The prevalence and severity of low back pain and associated symptoms in 3,009 old men
2014 (English)In: European spine journal, ISSN 0940-6719, E-ISSN 1432-0932, Vol. 23, no 4, 814-820 p.Article in journal (Refereed) Published
The aim of this study is to evaluate the prevalence and severity of low back pain (LBP) and the influence of sciatica and neurological deficits in old men. Mister osteoporosis Sweden includes 3,014 community-dwelling men aged 69-81 years. At study start 3,009 participants answered questions on LBP, low back pain and sciatica (LBP + SCI) or low back pain and sciatica with associated neurological deficits (LBP + SCI + NEU) during the preceding 12 months. Data are presented as proportions or medians with mid-quartile ranges. Differences between groups were tested by chi(2) test and Kruskall-Wallis test. 24 % had experienced LBP without SCI, 8 % LBP + SCI and 14 % LBP + SCI + NEU. 10 % of the men with LBP, 22 % of those with LBP + SCI, and 36 % of those with LBP + SCI + NEU rated the pain as severe (p < 0.001). 23 % of the men with LBP, 31 % of those with LBP + SCI and 50 % of those with LBP + SCI + NEU reported limitation in activity of daily living (ADL) (p < 0.001). Men with only LBP had to restrict their activities for 7 days (3-14), those with LBP + SCI 6 days (2-14) and those with LBP + SCI + NEU 10 days (3-30) (p < 0.05). The 1-year prevalence of LBP in community living men aged 69-81 years was close to 50 % but for individuals with LBP or LBP + SCI the morbidity was low with more than two-thirds having no limitations in ADL. In men with LBP + SCI + NEU more than one-third rated the pain as severe and close to half had limitations in ADL.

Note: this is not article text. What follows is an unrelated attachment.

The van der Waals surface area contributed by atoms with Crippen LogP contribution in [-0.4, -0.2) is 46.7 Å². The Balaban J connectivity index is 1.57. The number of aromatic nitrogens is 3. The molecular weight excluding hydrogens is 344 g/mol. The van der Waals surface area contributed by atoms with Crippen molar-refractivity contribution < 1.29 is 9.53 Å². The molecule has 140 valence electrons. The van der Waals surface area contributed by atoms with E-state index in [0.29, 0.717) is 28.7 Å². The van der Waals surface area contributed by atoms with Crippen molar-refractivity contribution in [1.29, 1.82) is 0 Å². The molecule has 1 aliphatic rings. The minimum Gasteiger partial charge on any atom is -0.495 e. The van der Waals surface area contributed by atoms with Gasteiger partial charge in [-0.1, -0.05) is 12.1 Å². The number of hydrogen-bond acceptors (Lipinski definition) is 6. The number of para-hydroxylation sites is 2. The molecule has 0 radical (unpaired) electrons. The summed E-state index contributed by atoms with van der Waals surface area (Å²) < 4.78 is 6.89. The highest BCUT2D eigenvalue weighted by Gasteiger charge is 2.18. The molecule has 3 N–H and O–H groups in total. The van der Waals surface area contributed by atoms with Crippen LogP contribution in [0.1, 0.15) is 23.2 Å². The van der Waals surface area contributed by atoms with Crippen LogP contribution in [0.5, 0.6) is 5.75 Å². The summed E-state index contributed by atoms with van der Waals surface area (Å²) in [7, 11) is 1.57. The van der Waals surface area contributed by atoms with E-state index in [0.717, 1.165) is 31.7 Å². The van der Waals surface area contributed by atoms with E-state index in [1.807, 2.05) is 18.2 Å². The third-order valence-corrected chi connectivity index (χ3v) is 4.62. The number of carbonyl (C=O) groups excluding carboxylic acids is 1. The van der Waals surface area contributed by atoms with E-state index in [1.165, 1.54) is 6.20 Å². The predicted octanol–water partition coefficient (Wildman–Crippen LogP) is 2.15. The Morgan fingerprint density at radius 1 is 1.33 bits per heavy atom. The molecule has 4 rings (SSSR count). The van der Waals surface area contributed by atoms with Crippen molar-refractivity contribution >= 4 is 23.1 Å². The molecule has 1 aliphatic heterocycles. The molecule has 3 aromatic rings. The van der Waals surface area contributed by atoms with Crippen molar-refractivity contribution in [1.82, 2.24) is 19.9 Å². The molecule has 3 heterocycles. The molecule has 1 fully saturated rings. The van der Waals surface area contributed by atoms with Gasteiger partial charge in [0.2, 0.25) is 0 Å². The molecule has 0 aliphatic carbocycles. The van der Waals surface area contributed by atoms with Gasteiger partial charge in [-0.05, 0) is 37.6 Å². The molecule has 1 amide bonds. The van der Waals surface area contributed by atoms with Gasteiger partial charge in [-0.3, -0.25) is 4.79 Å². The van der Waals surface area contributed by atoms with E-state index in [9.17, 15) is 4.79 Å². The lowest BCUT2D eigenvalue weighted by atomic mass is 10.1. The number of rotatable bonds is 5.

Place, publisher, year, edition, pages
2014. Vol. 23, no 4, 814-820 p.
Elderly men, Epidemiology, Low back pain, Neurological deficits, Sciatica
Medical and Health Sciences
IdentifiersURN: urn:nbn:se:uu:diva-223872DOI: 10.1007/s00586-013-3139-0ISI: 000333200700013OAI: oai:DiVA.org:uu-223872DiVA: diva2:716351